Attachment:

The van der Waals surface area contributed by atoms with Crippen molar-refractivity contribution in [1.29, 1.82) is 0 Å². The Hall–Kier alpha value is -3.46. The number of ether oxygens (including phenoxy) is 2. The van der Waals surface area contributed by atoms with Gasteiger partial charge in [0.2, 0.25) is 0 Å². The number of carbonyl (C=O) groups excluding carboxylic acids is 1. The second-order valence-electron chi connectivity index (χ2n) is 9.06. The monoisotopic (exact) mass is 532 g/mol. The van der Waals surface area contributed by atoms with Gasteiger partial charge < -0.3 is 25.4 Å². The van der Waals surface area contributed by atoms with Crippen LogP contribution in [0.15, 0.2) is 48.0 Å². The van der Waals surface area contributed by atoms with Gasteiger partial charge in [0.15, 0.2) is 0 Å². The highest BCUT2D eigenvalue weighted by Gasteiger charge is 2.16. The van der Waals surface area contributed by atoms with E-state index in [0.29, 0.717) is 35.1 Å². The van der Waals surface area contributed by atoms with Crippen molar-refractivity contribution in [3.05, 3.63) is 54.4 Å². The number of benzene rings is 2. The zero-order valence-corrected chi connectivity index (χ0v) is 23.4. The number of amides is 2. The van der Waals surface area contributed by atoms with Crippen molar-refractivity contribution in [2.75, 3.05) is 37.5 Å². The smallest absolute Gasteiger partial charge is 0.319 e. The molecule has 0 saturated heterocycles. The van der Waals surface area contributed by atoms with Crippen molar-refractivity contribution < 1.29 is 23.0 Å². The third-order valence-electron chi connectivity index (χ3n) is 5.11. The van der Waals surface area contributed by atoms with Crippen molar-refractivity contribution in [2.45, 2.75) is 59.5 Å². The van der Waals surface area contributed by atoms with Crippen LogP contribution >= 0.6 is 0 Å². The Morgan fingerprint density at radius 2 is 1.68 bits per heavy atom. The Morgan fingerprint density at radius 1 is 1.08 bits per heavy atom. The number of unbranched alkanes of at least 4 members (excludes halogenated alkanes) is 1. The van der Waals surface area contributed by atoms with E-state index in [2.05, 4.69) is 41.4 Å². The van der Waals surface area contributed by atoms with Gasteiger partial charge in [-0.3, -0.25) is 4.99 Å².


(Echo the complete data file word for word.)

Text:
The van der Waals surface area contributed by atoms with Crippen molar-refractivity contribution in [1.29, 1.82) is 0 Å². The Hall–Kier alpha value is -3.46. The number of ether oxygens (including phenoxy) is 2. The van der Waals surface area contributed by atoms with Gasteiger partial charge in [0.2, 0.25) is 0 Å². The number of carbonyl (C=O) groups excluding carboxylic acids is 1. The second-order valence-electron chi connectivity index (χ2n) is 9.06. The monoisotopic (exact) mass is 532 g/mol. The van der Waals surface area contributed by atoms with Gasteiger partial charge < -0.3 is 25.4 Å². The van der Waals surface area contributed by atoms with Crippen LogP contribution in [0.15, 0.2) is 48.0 Å². The van der Waals surface area contributed by atoms with Gasteiger partial charge in [0.15, 0.2) is 0 Å². The highest BCUT2D eigenvalue weighted by Gasteiger charge is 2.16. The van der Waals surface area contributed by atoms with E-state index in [0.29, 0.717) is 35.1 Å². The van der Waals surface area contributed by atoms with Crippen molar-refractivity contribution in [3.05, 3.63) is 54.4 Å². The number of benzene rings is 2. The zero-order valence-corrected chi connectivity index (χ0v) is 23.4. The number of amides is 2. The van der Waals surface area contributed by atoms with Crippen molar-refractivity contribution in [2.75, 3.05) is 37.5 Å². The smallest absolute Gasteiger partial charge is 0.319 e. The molecule has 0 saturated heterocycles. The van der Waals surface area contributed by atoms with Crippen molar-refractivity contribution < 1.29 is 23.0 Å². The third-order valence-electron chi connectivity index (χ3n) is 5.11. The van der Waals surface area contributed by atoms with Crippen molar-refractivity contribution in [2.45, 2.75) is 59.5 Å². The van der Waals surface area contributed by atoms with Crippen LogP contribution >= 0.6 is 0 Å². The Morgan fingerprint density at radius 2 is 1.68 bits per heavy atom. The Morgan fingerprint density at radius 1 is 1.08 bits per heavy atom. The number of unbranched alkanes of at least 4 members (excludes halogenated alkanes) is 1. The van der Waals surface area contributed by atoms with E-state index in [2.05, 4.69) is 41.4 Å². The van der Waals surface area contributed by atoms with Gasteiger partial charge in [-0.3, -0.25) is 4.99 Å².